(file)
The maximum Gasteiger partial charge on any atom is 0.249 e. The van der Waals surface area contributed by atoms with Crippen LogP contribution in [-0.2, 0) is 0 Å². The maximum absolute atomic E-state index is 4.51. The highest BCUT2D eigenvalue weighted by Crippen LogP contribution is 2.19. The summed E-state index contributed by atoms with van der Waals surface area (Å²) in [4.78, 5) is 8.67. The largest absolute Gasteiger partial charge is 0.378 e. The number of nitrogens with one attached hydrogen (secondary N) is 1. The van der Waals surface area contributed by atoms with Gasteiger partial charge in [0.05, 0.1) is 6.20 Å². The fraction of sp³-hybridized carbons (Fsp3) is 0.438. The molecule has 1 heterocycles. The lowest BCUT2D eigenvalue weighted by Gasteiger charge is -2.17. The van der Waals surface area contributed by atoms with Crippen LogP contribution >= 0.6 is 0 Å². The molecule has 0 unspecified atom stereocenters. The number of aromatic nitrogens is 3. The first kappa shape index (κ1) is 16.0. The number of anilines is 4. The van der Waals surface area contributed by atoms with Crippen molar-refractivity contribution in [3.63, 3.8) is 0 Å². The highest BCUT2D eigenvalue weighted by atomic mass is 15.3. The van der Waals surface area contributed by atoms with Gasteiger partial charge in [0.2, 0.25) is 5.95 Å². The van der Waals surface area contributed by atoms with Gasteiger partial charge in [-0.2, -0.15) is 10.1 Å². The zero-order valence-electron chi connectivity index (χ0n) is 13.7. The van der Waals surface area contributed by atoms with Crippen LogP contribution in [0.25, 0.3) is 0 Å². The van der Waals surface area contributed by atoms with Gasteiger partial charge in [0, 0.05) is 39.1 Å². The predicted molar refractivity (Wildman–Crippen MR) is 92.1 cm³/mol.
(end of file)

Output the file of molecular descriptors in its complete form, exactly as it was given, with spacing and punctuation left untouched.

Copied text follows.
The maximum Gasteiger partial charge on any atom is 0.249 e. The van der Waals surface area contributed by atoms with Crippen LogP contribution in [-0.2, 0) is 0 Å². The maximum absolute atomic E-state index is 4.51. The highest BCUT2D eigenvalue weighted by Crippen LogP contribution is 2.19. The summed E-state index contributed by atoms with van der Waals surface area (Å²) in [4.78, 5) is 8.67. The largest absolute Gasteiger partial charge is 0.378 e. The number of nitrogens with one attached hydrogen (secondary N) is 1. The van der Waals surface area contributed by atoms with Gasteiger partial charge in [0.05, 0.1) is 6.20 Å². The fraction of sp³-hybridized carbons (Fsp3) is 0.438. The molecule has 1 heterocycles. The lowest BCUT2D eigenvalue weighted by Gasteiger charge is -2.17. The van der Waals surface area contributed by atoms with Crippen LogP contribution >= 0.6 is 0 Å². The molecule has 0 unspecified atom stereocenters. The number of aromatic nitrogens is 3. The first kappa shape index (κ1) is 16.0. The number of anilines is 4. The van der Waals surface area contributed by atoms with Crippen molar-refractivity contribution in [3.63, 3.8) is 0 Å². The highest BCUT2D eigenvalue weighted by atomic mass is 15.3. The van der Waals surface area contributed by atoms with Gasteiger partial charge in [0.2, 0.25) is 5.95 Å². The van der Waals surface area contributed by atoms with Gasteiger partial charge in [-0.2, -0.15) is 10.1 Å². The zero-order valence-electron chi connectivity index (χ0n) is 13.7. The van der Waals surface area contributed by atoms with Crippen LogP contribution in [0.25, 0.3) is 0 Å². The van der Waals surface area contributed by atoms with Gasteiger partial charge in [0, 0.05) is 39.1 Å². The predicted molar refractivity (Wildman–Crippen MR) is 92.1 cm³/mol.